Janet McTeer is an accomplished stage and screen actress who’s made a name for herself on both sides of the Atlantic. Her role in Albert Knobbs earned her numerous award nominations. It also gave her an opportunity to work with Glenn Close, who introduced her to the producers of Damages. In Season 5, Janet plays Kate Franklin, a former colleague of Patty’s who becomes Ellen’s new associate. Josh Payne catches up with Janet for an exclusive interview.
JOSH PAYNE: Both you and Glenn Close have worked extensively on the stage. Is there a big difference between preparing for a stage role and a television role?
JANET MCTEER: Depends on the piece. For this [Damages], I had very little preparation. It’s modern. They sort of write it as they go along. So it’s more like an improvisational piece of work. For Albert Nobbs, we prepped for ages, sort of on and off and in our heads, and then had the physical transformation. We rehearsed for a good couple of weeks. Albert Nobbs was more like rehearsing a stage play in the sense that you’re really creating a character and you’re creating something that is very different from yourself that you then bring more or less defined by the time you start doing it. This [Damages] is kind of as it happens. Character unfolding as it happens. You have limited knowledge at the beginning and then thereafter. In that sense it’s very different. Of course, if you’re doing something on stage there are the more technical things of voice, movement and all that kind of stuff.
JP: Was it frustrating or, in some ways, liberating that you couldn’t do much in advance before coming to work on Damages?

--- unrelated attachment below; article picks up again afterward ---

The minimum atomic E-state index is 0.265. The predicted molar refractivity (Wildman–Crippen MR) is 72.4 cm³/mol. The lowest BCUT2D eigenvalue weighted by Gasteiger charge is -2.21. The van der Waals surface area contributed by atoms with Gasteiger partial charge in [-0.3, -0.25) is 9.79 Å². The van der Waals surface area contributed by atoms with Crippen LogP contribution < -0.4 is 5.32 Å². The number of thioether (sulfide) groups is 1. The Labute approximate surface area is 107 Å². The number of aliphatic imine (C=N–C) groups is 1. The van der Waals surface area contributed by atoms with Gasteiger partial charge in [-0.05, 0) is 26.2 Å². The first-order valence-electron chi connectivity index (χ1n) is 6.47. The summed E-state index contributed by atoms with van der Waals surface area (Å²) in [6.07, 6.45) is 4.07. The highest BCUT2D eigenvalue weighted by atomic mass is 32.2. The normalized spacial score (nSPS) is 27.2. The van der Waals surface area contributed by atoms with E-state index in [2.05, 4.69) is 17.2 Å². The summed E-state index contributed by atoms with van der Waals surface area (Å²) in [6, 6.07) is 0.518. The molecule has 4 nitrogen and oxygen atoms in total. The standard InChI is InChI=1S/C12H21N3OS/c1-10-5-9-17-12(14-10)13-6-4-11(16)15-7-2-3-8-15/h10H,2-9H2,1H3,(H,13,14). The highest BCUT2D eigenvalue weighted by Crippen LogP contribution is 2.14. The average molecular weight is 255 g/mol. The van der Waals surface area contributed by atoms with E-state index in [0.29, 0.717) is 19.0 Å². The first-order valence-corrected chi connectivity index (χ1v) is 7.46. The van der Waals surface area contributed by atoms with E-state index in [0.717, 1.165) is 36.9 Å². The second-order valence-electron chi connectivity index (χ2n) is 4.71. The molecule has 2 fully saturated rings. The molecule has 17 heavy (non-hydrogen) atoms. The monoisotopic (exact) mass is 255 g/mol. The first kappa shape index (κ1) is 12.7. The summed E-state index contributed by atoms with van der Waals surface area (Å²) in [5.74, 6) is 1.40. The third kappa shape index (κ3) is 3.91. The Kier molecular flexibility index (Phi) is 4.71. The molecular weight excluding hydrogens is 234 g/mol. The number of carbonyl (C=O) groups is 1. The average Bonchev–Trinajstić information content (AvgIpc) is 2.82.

JM: It’s just a different kind of challenge. You are on your toes in a way because you haven’t had time to prep. So you can have a day where you have lots of lines that you’ve literally gotten the day before. You enter into it like, “Wow — here we go.” It’s a bit like snowboarding. In that sense, it’s fun and challenging. It keeps you on your toes and there’s lots of adrenaline and I think that’s good when you’re filming something for a long time. It’s fun. It’s just a different challenge, but it’s not more challenging.
JP: What’s the toughest aspect of working on Damages?
JM: The schedule. Seriously, if you have a family life and you don’t live in New York, it’s the schedule. It’s very hard to plan. You don’t know when you’re working or if you can plan to fly home. That’s the toughest part.
JP: Have you worked in television before?
JM: I’ve done television in England. This is the first time in the United States.
JP: How is it different here?
JM: England’s very small. You finish work, hop on a train, and you’re where you need to be two or three hours later if you’re not filming at home. So it’s not that big a deal. Whereas here, the distance is much bigger. So that’s the only pain in the neck.
JP: What do you find most interesting about Damages?
JM: One of the reasons I love this show is it reminds me very much of “The Godfather” principle, which looks like it’s plot driven but actually it’s character driven. At the beginning of The Godfather, when Michael Corleone describes his father’s criminal life he says, “It’s my family. It’s not me.” But then over the course of the work he becomes it. To me, it’s essentially “MacBeth.” Watching Ellen become Patty slowly throughout the course of the thing and wondering if she’s going to be corrupt is my favorite aspect of the whole show. Also, in Season 4, there’s a character that you think is one thing and becomes something so totally other. Dylan Baker‘s character. Suddenly he’s having this sort of midlife crisis and wants to leave and save this kid. And all along you thought he was this assassin. Is this kid his son or what? It’s so out there. And I love that the red herrings they leave you are just brilliant. Characters are allowed to be complicated on this show, and it’s wonderful.
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